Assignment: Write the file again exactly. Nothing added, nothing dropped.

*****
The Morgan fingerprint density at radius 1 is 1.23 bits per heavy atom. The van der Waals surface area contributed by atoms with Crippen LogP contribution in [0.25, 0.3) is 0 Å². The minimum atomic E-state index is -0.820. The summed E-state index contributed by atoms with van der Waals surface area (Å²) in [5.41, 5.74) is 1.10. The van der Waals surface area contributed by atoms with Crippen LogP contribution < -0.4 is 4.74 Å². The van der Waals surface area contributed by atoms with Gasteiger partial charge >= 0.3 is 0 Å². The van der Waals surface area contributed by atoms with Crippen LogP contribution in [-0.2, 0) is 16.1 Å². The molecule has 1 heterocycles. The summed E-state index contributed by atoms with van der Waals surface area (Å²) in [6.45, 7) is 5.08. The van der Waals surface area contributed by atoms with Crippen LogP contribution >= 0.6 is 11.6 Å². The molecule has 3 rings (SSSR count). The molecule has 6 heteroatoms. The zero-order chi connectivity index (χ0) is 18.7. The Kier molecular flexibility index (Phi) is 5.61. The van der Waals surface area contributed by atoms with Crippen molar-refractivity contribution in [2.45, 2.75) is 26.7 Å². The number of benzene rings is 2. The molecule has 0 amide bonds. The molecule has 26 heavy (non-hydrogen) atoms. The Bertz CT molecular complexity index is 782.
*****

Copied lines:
The Morgan fingerprint density at radius 1 is 1.23 bits per heavy atom. The van der Waals surface area contributed by atoms with Crippen LogP contribution in [0.25, 0.3) is 0 Å². The minimum atomic E-state index is -0.820. The summed E-state index contributed by atoms with van der Waals surface area (Å²) in [5.41, 5.74) is 1.10. The van der Waals surface area contributed by atoms with Crippen LogP contribution < -0.4 is 4.74 Å². The van der Waals surface area contributed by atoms with Gasteiger partial charge >= 0.3 is 0 Å². The van der Waals surface area contributed by atoms with Crippen LogP contribution in [-0.2, 0) is 16.1 Å². The molecule has 1 heterocycles. The summed E-state index contributed by atoms with van der Waals surface area (Å²) in [6.45, 7) is 5.08. The van der Waals surface area contributed by atoms with Crippen LogP contribution >= 0.6 is 11.6 Å². The molecule has 3 rings (SSSR count). The molecule has 6 heteroatoms. The zero-order chi connectivity index (χ0) is 18.7. The Kier molecular flexibility index (Phi) is 5.61. The van der Waals surface area contributed by atoms with Crippen molar-refractivity contribution in [2.45, 2.75) is 26.7 Å². The number of benzene rings is 2. The molecule has 0 amide bonds. The molecule has 26 heavy (non-hydrogen) atoms. The Bertz CT molecular complexity index is 782.